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Presently, the commercial applications of ethylene glycol are numerous and range from the traditional use as an anti-freeze to more hi-tech uses such as the manufacture of capacitors. Some of the applications are polyester resins for fiber, PET containers, and film applications; all-weather automotive antifreeze and coolants, defrosting and deicing aircraft; heat-transfer solutions for coolants for gas compressors, heating, ventilating, and air-conditioning systems; water-based formulations such as adhesives, latex paints, and asphalt emulsions; manufacture of capacitors; and unsaturated polyester resins (ethy).

MEG is the most widely sought after of the commercially available ethylene glycols, and in the year 2007 it accounted for 90% of all ethylene glycol produced (icis). In the year 2007, nearly 82% of all MEG produced was bought by companies in the polyester manufacturing business. The demand for polyester stems from the Asian region, China in particular, where it is used in the textile industry, and this has led to a 5-6% increase in production of MEG per year. Demand for polyethylene terephthalate (PET) bottle resin has been growing strongly globally since the beverage business phasing out the use of glass bottles and replacing with the more durable PET bottles. Demand for MEG for the manufacture of anti-freeze was at 12%, and demand is expected to decrease slightly over the years largely due recycling and substitution by propylene glycol-based antifreeze.

Apart from its use in the manufacture of polyurethanes, DEG is also used in the treatment of corks, glue, paper and cellophane. DEG along with TEG is used in the dehydration of natural gas, an area where demand for DEG and TEG is set to rise over the years. DEG and TEG have excellent hygroscopic properties and along with their low volatility are best suited for applications such as dehydration of natural gas and as a dehumidifier in air conditioning systems.

According to research and industry analysts, PCI, there were 72 MEG producing companies in 2007 operating 99 plants spread across 31 countries. Of these, the top 10 producers account for close to 50% of global ethylene glycol capacity. The top producers were Dow and Nan Ya Plastics Corp with 1.75 million tons each while Jubail United Petrochemical Co was the third largest with 1.5 million tons. Other major producers include Shell, a South Korean company Honam, Equate, Reliance (India), Sabic (Saudi Arabia), ExxonMobil, Equistar, Old World Industries.

Late last year prices of MEG were trading at $860-875/ton CFR, cost and freight included in Asian trade. By the beginning of the year with news that plants in Saudi Arabia will be shutting down for maintenance and increasing stockpiles in Chinese ports, led to a bullish rally during trade, sending the price of MEG to $970-980/ton. Towards the end of February, with the beginning of the Chinese New Year holidays, a period of relaxed trade, and with the Saudi Arabian plants coming back online, the price of MEG showed signs of returning to pre January levels (icis).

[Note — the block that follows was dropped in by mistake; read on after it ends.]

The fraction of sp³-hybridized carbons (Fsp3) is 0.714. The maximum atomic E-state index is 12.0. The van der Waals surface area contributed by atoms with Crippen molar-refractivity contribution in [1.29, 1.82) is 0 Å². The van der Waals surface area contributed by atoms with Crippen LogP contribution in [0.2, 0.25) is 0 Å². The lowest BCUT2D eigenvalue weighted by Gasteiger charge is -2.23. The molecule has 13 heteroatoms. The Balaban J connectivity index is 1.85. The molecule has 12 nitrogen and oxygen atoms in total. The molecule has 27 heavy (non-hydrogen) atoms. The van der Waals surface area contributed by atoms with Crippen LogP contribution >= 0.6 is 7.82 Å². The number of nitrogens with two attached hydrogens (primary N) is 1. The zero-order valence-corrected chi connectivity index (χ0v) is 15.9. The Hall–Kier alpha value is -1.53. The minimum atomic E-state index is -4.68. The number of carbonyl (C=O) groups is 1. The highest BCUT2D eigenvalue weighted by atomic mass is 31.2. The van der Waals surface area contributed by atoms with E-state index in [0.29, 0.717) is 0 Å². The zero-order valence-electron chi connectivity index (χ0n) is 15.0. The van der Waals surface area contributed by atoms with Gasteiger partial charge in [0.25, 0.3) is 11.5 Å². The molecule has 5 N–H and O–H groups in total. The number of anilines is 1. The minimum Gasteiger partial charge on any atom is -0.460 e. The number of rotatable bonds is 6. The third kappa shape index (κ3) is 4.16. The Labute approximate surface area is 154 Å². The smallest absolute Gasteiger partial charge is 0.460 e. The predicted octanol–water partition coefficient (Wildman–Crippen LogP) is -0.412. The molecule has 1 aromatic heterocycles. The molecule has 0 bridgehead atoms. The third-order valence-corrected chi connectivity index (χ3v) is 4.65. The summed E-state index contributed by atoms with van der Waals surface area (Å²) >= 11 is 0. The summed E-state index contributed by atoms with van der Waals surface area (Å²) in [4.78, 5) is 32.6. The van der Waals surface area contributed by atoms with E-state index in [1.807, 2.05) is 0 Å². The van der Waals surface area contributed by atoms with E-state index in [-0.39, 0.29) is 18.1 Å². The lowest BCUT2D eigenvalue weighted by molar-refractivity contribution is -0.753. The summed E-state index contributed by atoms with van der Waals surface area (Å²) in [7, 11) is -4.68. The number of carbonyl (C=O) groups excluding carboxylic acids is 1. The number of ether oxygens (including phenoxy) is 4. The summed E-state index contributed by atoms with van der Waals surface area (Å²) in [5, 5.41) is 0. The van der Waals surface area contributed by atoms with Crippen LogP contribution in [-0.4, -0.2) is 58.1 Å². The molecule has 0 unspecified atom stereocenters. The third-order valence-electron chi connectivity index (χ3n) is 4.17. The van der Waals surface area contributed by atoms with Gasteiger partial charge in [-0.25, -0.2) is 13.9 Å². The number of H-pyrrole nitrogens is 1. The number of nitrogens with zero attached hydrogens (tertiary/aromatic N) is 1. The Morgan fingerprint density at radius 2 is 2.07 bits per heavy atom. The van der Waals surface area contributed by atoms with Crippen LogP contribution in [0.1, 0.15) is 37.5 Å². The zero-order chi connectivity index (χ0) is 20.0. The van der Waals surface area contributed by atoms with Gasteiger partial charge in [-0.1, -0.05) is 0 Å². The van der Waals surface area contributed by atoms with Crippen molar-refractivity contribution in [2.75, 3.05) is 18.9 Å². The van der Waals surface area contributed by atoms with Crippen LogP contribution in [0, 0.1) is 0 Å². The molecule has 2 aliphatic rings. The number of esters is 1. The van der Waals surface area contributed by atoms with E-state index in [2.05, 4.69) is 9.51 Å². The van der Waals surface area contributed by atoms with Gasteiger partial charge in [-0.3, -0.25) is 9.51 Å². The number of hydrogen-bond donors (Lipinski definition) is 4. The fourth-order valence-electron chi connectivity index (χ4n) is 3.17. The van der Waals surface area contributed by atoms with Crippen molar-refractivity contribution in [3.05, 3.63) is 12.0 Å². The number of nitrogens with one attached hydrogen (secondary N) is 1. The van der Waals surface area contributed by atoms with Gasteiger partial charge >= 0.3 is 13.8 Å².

However in the short to medium term prices of MEG are expected drop due to new more efficient plants being built which would result in slightly more MEG being produced that demand. Therefore this possibility of over abundant supply may drive MEG prices slightly lower than $860-875/ton (PCI).

Ethylene glycol used to be manufactured by the hydrolysis of ethylene oxide (EO) which was produced via ethylene chlorohydrin but this method has been superseded by a direct oxidation route.

The EO is first produced by the oxidation of ethylene in the presence of oxygen or air and a silver oxide catalyst. A crude ethylene glycol mixture is then produced by the hydrolysis of EO with water under pressure. The water-glycol mixture is fed to evaporators where the water is recovered and recycled. Fractional distillation under vacuum is used to separate the monoethylene glycol from the diethylene and triethylene glycols.

Mitsubishi Chemical has developed a catalytic process that employs a phosphorous-based catalyst for converting ethylene oxide to monoethylene glycol (MEG) with little by-product formation. Shell has subsequently acquired exclusive rights to the Mitsubishi Chemical process and licenses a combined EO/MEG technology as an integrated Omega (only mono-ethylene glycol advanced) process package.

The Omega process is claimed to have a MEG selectivity of over 99%, compared to 90% for conventional, non-catalytic processes. It is claimed to have lower capital costs due to the elimination of purification and handling equipment for by-products. Operating costs are also reduced as it uses much less water lowering utility and water treatment costs.

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The first plant to use the Omega process is Lotte Daesan's 400,000 tonne/year unit at Daesan, Korea, started up in May 2008. Shell plans to use the process in a 750,000 tonne/year plant in Singapore, due for start-up in 2010.

Researchers have looked at other EG processes such as the reaction of ethylene and carbon dioxide to give ethylene carbonate followed by hydrolysis, and the direct oxidation of ethylene to glycol acetate anhydride which can be hydrolysed to ethylene glycol and acetic acid.